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UBC Theses and Dissertations

The influence of natural predation on the population dynamics of Pacific salmon : an experimental study Jones, Michael Lewis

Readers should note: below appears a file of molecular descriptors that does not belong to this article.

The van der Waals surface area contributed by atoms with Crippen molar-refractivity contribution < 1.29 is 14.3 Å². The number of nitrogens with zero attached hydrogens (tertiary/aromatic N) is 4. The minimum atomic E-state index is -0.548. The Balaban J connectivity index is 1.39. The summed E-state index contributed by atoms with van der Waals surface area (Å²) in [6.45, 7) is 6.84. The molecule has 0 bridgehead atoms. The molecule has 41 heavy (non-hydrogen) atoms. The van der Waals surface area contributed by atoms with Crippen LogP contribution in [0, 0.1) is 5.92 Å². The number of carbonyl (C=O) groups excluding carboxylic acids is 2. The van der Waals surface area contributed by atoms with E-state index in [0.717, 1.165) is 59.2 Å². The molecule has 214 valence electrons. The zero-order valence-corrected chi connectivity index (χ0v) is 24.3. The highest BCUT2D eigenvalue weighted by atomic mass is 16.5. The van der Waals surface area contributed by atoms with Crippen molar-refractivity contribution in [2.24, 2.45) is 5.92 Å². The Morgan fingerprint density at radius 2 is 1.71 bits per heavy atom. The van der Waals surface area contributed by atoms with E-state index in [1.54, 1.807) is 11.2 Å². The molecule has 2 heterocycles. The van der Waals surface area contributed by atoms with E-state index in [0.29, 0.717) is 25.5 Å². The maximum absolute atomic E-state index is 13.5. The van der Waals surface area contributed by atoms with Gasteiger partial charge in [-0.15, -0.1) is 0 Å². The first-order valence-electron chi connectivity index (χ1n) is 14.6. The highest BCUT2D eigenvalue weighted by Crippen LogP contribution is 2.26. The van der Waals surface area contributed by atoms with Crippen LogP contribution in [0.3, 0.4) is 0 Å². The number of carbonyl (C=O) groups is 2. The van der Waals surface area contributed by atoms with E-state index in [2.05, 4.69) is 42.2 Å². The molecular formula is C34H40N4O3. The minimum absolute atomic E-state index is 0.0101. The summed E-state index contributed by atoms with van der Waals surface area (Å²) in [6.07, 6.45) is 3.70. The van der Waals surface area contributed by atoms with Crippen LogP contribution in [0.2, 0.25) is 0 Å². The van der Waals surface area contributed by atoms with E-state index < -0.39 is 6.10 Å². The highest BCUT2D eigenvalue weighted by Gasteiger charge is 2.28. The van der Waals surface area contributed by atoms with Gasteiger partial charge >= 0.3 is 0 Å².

Predation is widely assumed to make an important contribution to the determination of year class strength in Pacific salmon. For the most part, this assumption is based on little in the way of a functional understanding of predator-prey interactions involving juvenile salmon. As a first step towards addressing this shortcoming, this thesis presents the results of a field experimental study that evaluates functionally the interaction between a predator, prickly sculpins (Cottus asper) and chum salmon fry (Oncorhynchus keta). The field research was conducted at an estuarine (Fraser estuary) and a freshwater (Rosewall Creek) site. In situ enclosures were used to ascertain the effect of prey density, prey and predator size and alternate prey on sculpin predation rates. Field and laboratory observations of predator distribution, abundance and feeding behaviour were used to complement the enclosure experiments. For the most part the experimental results were consistent with expectation. Predator search rates were far lower than expected, however; possibly due to partial spatial segregation of the predator from its prey. As well, the data did not fit a simple stochastic model of predation based on random search and encounter, suggesting that the predation process is far from random. Alternate prey strongly influenced predation on chum fry, as did predator size. Larger sculpins had greater search rates and maximum ration levels. In contrast, prey size did not appear to influence predation. The experimental results were combined with other field data to develop crude estimates of the overall impact of sculpin predation on chum fry in the two systems studied. In the Fraser estuary, the impact estimates are particularly uncertain, due to inadequate knowledge of sculpin abundance and chum fry residence times. Nevertheless, plausible estimates are high enough to be considered significant (6-81%). For Rosewall Creek, a simulation model was developed and used to explore the effect of changing fry production on sculpin predation rates. The key result was that although the model predicted compensatory mortality to occur as fry abundance increased, it was not sufficient to regulate the prey population. An additional unexpected result of the field experiments was gorging of fry by sculpins at very high prey densities. This behaviour is not predicted by conventional predation models, although it has been observed in many predator-prey systems. Two alternative models are proposed that might account for this phenomenon, one based on digestive physiology and the other on optimal foraging theory. Evidence is presented to suggest that the former is unlikely to be true, while the latter may offer a realistic generalization of conventional predation models that accounts for extrinsic restrictions on the predator's foraging behaviour.

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